Religious Education Subject Lead - Megan Eales
Boringdon Primary School RE Statement
RE at Boringdon aims to enable children to understand and make connections between different religions and the wider society and communities they exist in. We explore the effect religion has on people and give the children the knowledge to understand the varying aspects of specific religions, encouraging children to question and enquire.
We here at Boringdon Primary School recognise the ever-changing and multicultural world that we live in and our children are growing up in. Religious education contributes dynamically to children and young people’s education in schools by provoking challenging questions about meaning and purpose in life, beliefs about God, ultimate reality, issues of right and wrong and what it means to be human. Pupils should gain and deploy the skills needed to understand, interpret and evaluate texts, sources of wisdom and authority and other evidence. They learn to articulate clearly and coherently their personal beliefs, ideas, values and experiences while respecting the rights of others to differ.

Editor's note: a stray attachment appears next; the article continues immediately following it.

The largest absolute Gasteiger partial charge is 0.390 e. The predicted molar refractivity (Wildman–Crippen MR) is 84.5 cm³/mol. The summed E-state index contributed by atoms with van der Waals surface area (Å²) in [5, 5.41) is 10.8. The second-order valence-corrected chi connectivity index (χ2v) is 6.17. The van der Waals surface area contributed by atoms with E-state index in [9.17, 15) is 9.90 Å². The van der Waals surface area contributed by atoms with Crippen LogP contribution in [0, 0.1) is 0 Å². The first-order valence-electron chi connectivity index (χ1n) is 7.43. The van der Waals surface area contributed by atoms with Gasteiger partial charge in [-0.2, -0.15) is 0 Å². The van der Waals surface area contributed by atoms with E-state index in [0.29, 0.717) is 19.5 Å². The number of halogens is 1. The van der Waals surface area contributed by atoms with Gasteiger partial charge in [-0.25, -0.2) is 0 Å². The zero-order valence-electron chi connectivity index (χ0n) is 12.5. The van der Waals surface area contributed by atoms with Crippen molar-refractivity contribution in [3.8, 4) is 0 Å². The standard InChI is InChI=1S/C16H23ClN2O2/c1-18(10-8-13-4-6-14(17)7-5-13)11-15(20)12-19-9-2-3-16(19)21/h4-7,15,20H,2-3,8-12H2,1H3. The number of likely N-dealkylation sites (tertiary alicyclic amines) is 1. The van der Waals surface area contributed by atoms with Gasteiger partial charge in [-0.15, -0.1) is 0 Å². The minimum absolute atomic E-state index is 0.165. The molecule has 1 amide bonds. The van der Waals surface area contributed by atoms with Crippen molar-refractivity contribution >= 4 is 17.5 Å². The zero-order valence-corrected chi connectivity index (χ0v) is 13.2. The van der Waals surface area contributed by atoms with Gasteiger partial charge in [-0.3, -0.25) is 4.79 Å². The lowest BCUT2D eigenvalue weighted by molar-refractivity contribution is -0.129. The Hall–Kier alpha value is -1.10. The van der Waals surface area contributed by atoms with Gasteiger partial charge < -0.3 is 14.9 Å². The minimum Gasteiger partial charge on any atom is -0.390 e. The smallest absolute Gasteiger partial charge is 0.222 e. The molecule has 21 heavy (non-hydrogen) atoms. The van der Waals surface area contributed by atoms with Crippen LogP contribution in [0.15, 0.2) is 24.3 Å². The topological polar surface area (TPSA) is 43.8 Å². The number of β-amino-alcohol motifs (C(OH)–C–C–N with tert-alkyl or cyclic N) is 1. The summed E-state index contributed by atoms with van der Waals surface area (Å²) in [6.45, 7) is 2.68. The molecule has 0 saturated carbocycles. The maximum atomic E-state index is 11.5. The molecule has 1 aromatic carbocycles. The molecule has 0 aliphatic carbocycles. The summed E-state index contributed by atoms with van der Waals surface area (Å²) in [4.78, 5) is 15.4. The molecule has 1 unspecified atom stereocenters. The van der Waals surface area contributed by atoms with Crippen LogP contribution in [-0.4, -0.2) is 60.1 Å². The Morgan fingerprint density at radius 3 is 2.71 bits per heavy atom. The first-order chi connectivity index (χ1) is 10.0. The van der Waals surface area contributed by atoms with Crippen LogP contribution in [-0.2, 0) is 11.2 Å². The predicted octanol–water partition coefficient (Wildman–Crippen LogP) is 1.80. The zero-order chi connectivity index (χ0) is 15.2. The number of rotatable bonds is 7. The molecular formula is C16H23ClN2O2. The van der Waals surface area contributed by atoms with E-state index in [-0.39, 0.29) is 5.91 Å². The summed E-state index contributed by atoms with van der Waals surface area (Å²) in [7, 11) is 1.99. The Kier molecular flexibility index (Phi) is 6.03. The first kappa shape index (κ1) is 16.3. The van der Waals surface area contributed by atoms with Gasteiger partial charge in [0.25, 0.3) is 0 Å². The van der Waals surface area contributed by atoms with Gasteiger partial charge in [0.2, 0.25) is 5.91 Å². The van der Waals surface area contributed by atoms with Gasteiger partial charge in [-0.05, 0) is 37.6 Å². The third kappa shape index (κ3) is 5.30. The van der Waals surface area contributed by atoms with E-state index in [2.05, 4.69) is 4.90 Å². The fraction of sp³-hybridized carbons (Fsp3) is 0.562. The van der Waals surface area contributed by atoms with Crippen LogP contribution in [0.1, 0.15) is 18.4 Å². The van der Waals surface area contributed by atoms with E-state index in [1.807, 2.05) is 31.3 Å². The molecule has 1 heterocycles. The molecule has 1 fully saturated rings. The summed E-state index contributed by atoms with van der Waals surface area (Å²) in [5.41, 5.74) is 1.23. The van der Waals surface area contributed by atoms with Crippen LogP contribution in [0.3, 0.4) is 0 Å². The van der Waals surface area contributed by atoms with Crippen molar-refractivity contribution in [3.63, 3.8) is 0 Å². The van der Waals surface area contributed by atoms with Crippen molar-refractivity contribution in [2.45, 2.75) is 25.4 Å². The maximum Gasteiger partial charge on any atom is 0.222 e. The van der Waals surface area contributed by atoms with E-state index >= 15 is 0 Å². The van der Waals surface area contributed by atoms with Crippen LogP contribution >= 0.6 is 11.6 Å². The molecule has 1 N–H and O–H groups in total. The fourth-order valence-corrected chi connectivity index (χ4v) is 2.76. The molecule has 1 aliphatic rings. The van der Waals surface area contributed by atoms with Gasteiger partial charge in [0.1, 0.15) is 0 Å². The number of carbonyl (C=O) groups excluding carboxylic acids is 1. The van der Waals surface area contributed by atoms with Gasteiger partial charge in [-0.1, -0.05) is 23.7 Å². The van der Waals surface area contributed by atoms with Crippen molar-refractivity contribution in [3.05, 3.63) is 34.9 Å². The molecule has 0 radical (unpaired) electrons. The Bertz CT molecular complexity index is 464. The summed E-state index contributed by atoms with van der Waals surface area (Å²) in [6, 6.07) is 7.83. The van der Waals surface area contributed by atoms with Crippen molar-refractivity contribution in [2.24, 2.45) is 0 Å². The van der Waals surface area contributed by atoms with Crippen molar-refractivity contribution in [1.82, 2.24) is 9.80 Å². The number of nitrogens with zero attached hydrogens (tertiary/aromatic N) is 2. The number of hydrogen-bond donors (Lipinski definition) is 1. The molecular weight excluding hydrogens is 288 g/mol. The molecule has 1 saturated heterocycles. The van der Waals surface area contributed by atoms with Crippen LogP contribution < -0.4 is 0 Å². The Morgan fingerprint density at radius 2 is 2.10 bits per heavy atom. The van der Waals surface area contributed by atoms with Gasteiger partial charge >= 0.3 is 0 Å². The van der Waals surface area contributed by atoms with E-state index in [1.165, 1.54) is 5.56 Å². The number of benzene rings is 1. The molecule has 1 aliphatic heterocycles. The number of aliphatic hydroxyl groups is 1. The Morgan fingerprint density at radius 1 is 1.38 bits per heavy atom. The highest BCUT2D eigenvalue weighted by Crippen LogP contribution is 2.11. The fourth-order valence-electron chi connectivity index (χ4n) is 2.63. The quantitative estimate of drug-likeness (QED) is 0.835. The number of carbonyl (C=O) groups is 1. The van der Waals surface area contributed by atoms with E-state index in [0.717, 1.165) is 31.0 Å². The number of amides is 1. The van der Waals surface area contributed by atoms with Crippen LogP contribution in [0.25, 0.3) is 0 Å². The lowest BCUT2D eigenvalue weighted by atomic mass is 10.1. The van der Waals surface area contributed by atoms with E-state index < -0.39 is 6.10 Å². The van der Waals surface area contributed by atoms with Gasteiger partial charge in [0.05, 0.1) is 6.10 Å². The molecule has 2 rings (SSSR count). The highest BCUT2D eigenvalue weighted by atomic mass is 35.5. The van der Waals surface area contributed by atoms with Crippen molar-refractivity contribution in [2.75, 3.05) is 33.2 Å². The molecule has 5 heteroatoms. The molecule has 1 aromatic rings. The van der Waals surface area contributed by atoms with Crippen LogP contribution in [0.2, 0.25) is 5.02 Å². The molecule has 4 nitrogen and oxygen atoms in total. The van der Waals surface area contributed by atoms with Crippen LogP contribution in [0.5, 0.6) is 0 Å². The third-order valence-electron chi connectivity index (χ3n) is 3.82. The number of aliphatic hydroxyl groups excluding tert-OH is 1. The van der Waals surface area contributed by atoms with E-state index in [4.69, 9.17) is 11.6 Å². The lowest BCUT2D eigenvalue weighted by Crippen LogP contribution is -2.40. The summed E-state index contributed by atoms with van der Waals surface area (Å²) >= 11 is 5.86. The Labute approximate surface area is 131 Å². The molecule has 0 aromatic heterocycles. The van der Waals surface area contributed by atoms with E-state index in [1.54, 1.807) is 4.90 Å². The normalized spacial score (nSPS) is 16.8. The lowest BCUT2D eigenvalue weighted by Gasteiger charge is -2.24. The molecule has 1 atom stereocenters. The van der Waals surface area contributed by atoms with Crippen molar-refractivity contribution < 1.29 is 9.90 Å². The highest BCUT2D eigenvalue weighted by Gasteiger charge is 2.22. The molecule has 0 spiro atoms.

In line with the current Plymouth Agreed Syllabus for Religious Education, Religious Education will be delivered in school to meet the agreed syllabus aims by:
- Making sense of beliefs – identifying and making sense of core religious and non-religious beliefs and concepts; understanding what these beliefs mean within their traditions; recognising how and why sources of authority (such as texts) are used, expressed and interpreted in different ways, and developing skills of interpretation.
- Making connections – evaluating, reflecting on and connecting the beliefs and practices studied; allowing pupils to challenge ideas studied, and the ideas studied to challenge pupils’ thinking; discerning possible connections between these and pupils’ own lives and ways of understanding the world.
- Understanding the impact – examining how and why people put their beliefs into action in diverse ways, within their everyday lives, within their communities and in the wider world.